capacitive buttons

The Twitter account @evleaks, which has proved to be a reliable source in the past, has today tweeted am alleged leaked screenshot of Windows Phone 8.1 "Blue." This screenshot shows virtual, on-screen capacitive buttons with the familiar back, Windows and search setup. Just like Android, you're looking at a black bar at the bottom of the screen with all three buttons present.

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While most of the Windows Phone world is focused on Nokia’s big move, we can’t forget (or dismiss) some of the other OEMs who are bringing new devices to market. Such is the case with Huawei and the Ascend W2, a device which was initially rumored to be a worthy flagship contender but has since dropped to mid-range status.

While the specs of the device make this on par with the Lumia 720, Huawei does bring something new to the table: colored LED capacitive buttons, dependent on your Accent color of choice.

We’re not going to lie, that’s a pretty unique and innovative feature that we would have predicted Nokia to have come up with. In short, when a user changes the Accent color in Windows Phone 8 to one of the 20 pre-set color patterns, the Back, Windows and Search key will also reflect that color choice.

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We've heard our fair share of complaints about the capacitive buttons found on many Windows Phones, specifically that it's easy to accidentally touch one, throwing the user into a Bing search screen and usually killing whatever task was on hand. Samsung has tried to address this on the Focus with a firmware update--basically if you're actively touching the screen and you drag your finger, touching one of the capacitive buttons won't engage them.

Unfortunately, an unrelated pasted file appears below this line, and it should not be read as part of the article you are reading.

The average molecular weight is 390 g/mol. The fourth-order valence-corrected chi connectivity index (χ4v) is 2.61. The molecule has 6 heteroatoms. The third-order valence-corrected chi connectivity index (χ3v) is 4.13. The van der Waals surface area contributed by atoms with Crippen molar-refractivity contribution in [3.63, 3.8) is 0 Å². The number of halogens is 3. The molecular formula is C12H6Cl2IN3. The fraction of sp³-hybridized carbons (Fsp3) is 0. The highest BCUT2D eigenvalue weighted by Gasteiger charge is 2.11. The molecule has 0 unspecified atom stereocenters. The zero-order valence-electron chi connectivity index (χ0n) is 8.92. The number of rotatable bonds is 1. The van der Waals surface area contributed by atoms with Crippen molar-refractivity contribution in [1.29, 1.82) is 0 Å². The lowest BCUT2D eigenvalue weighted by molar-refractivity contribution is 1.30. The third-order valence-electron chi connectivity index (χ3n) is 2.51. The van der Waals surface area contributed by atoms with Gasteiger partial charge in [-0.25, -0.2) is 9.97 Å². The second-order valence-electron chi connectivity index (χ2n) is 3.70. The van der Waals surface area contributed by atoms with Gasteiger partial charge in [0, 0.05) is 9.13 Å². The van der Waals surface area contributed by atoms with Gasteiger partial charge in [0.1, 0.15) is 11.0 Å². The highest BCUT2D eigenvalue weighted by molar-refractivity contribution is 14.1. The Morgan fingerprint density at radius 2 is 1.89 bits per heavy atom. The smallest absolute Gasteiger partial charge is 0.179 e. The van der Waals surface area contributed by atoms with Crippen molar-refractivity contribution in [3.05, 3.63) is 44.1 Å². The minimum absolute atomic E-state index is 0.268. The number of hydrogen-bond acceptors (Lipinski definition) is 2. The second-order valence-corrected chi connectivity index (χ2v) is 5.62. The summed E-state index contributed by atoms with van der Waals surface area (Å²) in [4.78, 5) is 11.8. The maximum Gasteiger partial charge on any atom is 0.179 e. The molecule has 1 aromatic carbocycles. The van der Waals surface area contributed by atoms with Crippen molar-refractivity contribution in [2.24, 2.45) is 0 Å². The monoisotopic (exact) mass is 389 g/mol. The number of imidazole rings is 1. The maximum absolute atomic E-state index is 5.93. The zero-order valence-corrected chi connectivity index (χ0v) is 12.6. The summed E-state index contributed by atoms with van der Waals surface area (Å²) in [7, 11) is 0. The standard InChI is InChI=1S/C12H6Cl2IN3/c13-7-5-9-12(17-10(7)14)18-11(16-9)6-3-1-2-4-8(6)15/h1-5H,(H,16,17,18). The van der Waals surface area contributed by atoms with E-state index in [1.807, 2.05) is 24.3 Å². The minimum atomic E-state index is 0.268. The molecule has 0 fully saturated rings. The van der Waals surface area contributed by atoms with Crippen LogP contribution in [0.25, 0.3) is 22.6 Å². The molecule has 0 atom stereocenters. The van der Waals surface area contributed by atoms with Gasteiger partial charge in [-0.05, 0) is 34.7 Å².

Long Zheng of ChevronWP7 and Speedo Plus fame, has posted an ingenious method on his blog iStartedSomething that resembles "...the tap-and-hold gesture found on the desktop version of Windows" and for us, reminds us greatly of the Xbox Kinect's selection/confirmation method.

Zheng's method involves holding down the Search button, whereby a search icon overlays on the screen. While holding the button, you wait 1.5 seconds for the circle to complete its animation thereby launches Bing. If the user takes their finger off before the animation is complete, nothing happens. Zheng correctly notes that this will add a nice buffer between the user and the device, insuring less accidental hits. One could also imagine this as an option under Settings, much like Search button via Lock Screen in Mango.

We think it's a pretty brilliant idea that can be easily implemented on current devices. You folks?

Source: iStartedSomething

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